The original version of The Coronados in 1988 included Dee Lannon on vocals and rhythm guitar, John Beard on bass& vocals, and Scott King on the drums. After Dee left to pursue her solo career in 1989, Gina Del Vecchio sang and recorded with the band till 1990. Gina was replaced with Jim McCulla on guitar and vocals. Tracy Rose replaced Scott King. After performing together for several years, the album project was next. The musicians who appear on the "Freedom of the Rolling Plains" CD album are: Tracy Rose--drums, John Beard--bass/ vocal harmony, Jim McCulla--guitar/vocal harmony, and Bill Rhyne--guitar/lead vocals.

Bill's Bio
Bill Rhyne was born in Russell, Kansas. His father played Country & Western music in western Kansas in the 50's. He was a guitar player and his mother played piano, so Bill was exposed to music very early in his life. His father gave Bill his 1954 Fender Telecaster guitar to him when he was 12 years old. This was, according to Bill's father, the first electric guitar sold in western Kansas. He ordered it directly from the Fender company through the local music store in Hays, Kansas. Bill still plays this guitar.

In 1970, Bill started playing music in rock and roll bands in Kansas and in 1974, he moved to Honolulu, Hawaii to study music at the University of Hawaii-Manoa. He studied music composition and classical guitar. He studied classical guitar with George Gilmore and Byron Yasui. He also attended jazz improvisation seminars delivered by Kim Richmond, Dan Haerle, and Rich Matteson (formerly of the Dukes of Dixieland). He also attended the Howard Roberts Jazz Guitar Seminar. He also performed in the UH jazz ensemble,jazz quartet, Hawaiian chorus, marching band, and the symphony chorus. While attending college, he played music in rock and roll bands to pay his way through school.

In 1978, he toured Japan with the Hi-Lites, an "oldies" rock and roll band from Honolulu. Upon returning to Honolulu, he joined a Country & Western band, Bill Spilliard and the Nitelife Band as lead guitarist and singer. From 1978-1984, Bill performed with Kathy Paulo's Ports O' Call (Hawaiian Band), Ronny Miyashiro Trio (jazz, latin, popular standards), Bobwire (country-rock), BerryJam (folk music), The Palitones (country/oldies/Hawaiian music)[See Ross Costa's webpage to see pictures of me and Ross with B.B. King in Kyoto, Japan and pictures of our band, The Palitones, in Waikiki in 1982 The website address is:] and other bands. These groups performed in Waikiki nightclubs, on local television and radio, in concerts for various organizations, and, in the case of Bobwire, performed on the film soundtrack to "Crystal Eyes", a surfing movie by Yuri Furan.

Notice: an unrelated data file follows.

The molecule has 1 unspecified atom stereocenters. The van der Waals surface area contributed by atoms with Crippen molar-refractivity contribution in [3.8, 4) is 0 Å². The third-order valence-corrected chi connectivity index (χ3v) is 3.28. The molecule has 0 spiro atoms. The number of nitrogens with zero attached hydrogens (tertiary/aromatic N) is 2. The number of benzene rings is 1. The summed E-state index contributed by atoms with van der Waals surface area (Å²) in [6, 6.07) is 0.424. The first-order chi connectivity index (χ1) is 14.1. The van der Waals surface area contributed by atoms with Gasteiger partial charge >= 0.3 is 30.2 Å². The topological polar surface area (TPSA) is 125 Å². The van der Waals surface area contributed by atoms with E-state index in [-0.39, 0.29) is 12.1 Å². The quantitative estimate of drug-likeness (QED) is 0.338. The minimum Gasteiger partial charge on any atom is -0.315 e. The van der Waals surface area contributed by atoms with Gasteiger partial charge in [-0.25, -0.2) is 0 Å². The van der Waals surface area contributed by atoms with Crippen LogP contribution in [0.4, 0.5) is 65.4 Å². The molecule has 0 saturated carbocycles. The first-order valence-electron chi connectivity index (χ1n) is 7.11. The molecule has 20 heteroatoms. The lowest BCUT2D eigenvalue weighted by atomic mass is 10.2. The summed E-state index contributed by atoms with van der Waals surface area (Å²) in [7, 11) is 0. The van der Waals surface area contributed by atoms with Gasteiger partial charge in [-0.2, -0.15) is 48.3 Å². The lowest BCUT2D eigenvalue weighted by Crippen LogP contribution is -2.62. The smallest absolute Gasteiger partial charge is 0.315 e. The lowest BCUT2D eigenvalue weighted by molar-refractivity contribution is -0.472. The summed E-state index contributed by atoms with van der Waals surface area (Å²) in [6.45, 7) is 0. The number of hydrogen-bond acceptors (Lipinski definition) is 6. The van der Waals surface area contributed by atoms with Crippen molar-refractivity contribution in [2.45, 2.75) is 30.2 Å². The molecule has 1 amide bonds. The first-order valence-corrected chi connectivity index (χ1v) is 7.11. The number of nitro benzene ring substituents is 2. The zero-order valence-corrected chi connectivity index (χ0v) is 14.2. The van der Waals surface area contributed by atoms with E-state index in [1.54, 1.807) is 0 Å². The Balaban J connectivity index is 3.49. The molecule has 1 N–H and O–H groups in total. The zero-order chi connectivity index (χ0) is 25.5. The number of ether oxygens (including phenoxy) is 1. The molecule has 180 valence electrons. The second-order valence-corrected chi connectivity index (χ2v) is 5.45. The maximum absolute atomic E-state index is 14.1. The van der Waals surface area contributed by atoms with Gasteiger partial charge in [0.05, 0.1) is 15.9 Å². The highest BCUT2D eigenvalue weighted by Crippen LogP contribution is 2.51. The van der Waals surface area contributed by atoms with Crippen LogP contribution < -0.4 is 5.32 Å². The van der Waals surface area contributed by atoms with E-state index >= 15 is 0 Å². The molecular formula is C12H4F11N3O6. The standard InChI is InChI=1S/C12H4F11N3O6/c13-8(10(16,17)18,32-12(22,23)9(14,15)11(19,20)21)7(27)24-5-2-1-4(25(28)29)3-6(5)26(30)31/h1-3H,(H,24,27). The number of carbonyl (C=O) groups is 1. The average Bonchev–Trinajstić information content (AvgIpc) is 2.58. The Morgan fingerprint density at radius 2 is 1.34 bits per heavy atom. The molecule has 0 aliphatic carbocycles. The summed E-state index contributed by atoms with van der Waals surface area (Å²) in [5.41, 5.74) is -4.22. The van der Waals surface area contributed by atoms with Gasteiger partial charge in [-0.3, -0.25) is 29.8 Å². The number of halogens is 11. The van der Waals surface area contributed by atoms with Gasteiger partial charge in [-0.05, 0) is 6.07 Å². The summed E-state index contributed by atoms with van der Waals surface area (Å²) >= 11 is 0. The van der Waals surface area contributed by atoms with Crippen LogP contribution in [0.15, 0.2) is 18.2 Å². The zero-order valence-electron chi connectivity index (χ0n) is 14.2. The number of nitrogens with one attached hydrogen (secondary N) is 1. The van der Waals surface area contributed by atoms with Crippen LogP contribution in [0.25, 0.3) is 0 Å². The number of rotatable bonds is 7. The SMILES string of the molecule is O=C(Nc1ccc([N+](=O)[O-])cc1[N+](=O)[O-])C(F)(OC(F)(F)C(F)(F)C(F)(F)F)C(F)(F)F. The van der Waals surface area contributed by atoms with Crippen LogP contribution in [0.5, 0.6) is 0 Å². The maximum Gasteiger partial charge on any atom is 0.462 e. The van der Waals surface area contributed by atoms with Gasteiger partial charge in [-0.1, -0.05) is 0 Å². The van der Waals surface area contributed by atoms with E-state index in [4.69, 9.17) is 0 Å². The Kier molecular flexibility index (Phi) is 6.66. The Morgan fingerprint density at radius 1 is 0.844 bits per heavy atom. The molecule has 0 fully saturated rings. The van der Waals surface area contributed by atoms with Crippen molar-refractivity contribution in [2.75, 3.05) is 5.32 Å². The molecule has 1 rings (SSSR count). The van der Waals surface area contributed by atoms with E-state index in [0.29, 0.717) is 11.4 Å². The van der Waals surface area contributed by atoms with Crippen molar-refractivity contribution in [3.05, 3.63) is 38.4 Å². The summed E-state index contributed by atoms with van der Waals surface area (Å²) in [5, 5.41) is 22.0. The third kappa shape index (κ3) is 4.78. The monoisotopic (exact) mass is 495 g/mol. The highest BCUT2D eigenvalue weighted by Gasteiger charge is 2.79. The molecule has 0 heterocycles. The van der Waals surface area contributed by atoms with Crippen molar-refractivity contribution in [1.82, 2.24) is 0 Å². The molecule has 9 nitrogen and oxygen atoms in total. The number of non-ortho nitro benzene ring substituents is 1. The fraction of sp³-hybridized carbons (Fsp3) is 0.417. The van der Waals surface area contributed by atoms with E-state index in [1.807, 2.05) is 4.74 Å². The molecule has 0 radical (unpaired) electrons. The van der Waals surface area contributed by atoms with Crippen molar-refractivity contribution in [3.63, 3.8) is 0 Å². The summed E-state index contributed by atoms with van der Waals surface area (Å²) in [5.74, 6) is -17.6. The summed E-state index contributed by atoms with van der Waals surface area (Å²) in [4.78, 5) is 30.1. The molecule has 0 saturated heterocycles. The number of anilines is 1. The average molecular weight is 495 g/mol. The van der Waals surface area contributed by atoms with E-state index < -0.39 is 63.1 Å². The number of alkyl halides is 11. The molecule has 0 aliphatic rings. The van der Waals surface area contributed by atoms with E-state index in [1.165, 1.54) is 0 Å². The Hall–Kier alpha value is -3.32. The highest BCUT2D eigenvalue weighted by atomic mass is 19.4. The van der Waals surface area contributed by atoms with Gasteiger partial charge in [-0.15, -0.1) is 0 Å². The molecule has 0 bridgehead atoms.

During this period Bill also studied Hawaiian Steel Guitar playing with the master, Jerry Byrd and he did volunteer work as a disc jockey and newscaster for KTUH-FM, the University of Hawaii student-run radio station. In 1981, Bill spent 5 months in Europe traveling by train with his ukulele. Two months were spent in Paris where Bill performed at a restaurant, Sue's Place, in Mountainville, a village to the west of Paris.

In 1984, he moved to San Francisco to work as a medical device manufacturer's representative in Northern California. This allowed Bill to invest in a 12-track recording studio and to work on recording original compositions at home. The result of this endeavor was a recording of songs by Bill's brother, Richy Rhyne, titled "Chicken Fried Br'er Rhyne." The band, Br'er Rhyne, performed these songs and blues songs by Memphis Slim, BB King, and other blues artists. The band performed in the San Francisco Bay area from 1986-1988.